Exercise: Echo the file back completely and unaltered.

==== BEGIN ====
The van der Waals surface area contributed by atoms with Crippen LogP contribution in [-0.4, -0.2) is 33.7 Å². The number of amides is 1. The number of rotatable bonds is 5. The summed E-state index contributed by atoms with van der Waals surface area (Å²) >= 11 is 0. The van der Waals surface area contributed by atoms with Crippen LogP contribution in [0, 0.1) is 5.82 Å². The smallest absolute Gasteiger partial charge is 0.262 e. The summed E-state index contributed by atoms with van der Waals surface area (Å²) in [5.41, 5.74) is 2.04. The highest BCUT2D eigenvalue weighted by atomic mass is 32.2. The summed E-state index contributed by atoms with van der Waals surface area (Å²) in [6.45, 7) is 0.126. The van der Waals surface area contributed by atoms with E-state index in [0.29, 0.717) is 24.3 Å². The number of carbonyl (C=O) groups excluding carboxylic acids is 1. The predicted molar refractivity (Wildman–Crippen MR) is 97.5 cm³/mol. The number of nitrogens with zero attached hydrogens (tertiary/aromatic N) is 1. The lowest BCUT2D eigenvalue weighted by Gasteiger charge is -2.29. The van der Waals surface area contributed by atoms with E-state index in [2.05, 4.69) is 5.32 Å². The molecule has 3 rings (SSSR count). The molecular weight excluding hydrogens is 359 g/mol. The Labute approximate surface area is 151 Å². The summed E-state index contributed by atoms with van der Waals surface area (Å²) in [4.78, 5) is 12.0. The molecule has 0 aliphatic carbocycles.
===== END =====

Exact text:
The van der Waals surface area contributed by atoms with Crippen LogP contribution in [-0.4, -0.2) is 33.7 Å². The number of amides is 1. The number of rotatable bonds is 5. The summed E-state index contributed by atoms with van der Waals surface area (Å²) >= 11 is 0. The van der Waals surface area contributed by atoms with Crippen LogP contribution in [0, 0.1) is 5.82 Å². The smallest absolute Gasteiger partial charge is 0.262 e. The summed E-state index contributed by atoms with van der Waals surface area (Å²) in [5.41, 5.74) is 2.04. The highest BCUT2D eigenvalue weighted by atomic mass is 32.2. The summed E-state index contributed by atoms with van der Waals surface area (Å²) in [6.45, 7) is 0.126. The van der Waals surface area contributed by atoms with E-state index in [0.29, 0.717) is 24.3 Å². The number of carbonyl (C=O) groups excluding carboxylic acids is 1. The predicted molar refractivity (Wildman–Crippen MR) is 97.5 cm³/mol. The number of nitrogens with zero attached hydrogens (tertiary/aromatic N) is 1. The lowest BCUT2D eigenvalue weighted by Gasteiger charge is -2.29. The van der Waals surface area contributed by atoms with E-state index in [2.05, 4.69) is 5.32 Å². The molecule has 3 rings (SSSR count). The molecular weight excluding hydrogens is 359 g/mol. The Labute approximate surface area is 151 Å². The summed E-state index contributed by atoms with van der Waals surface area (Å²) in [4.78, 5) is 12.0. The molecule has 0 aliphatic carbocycles.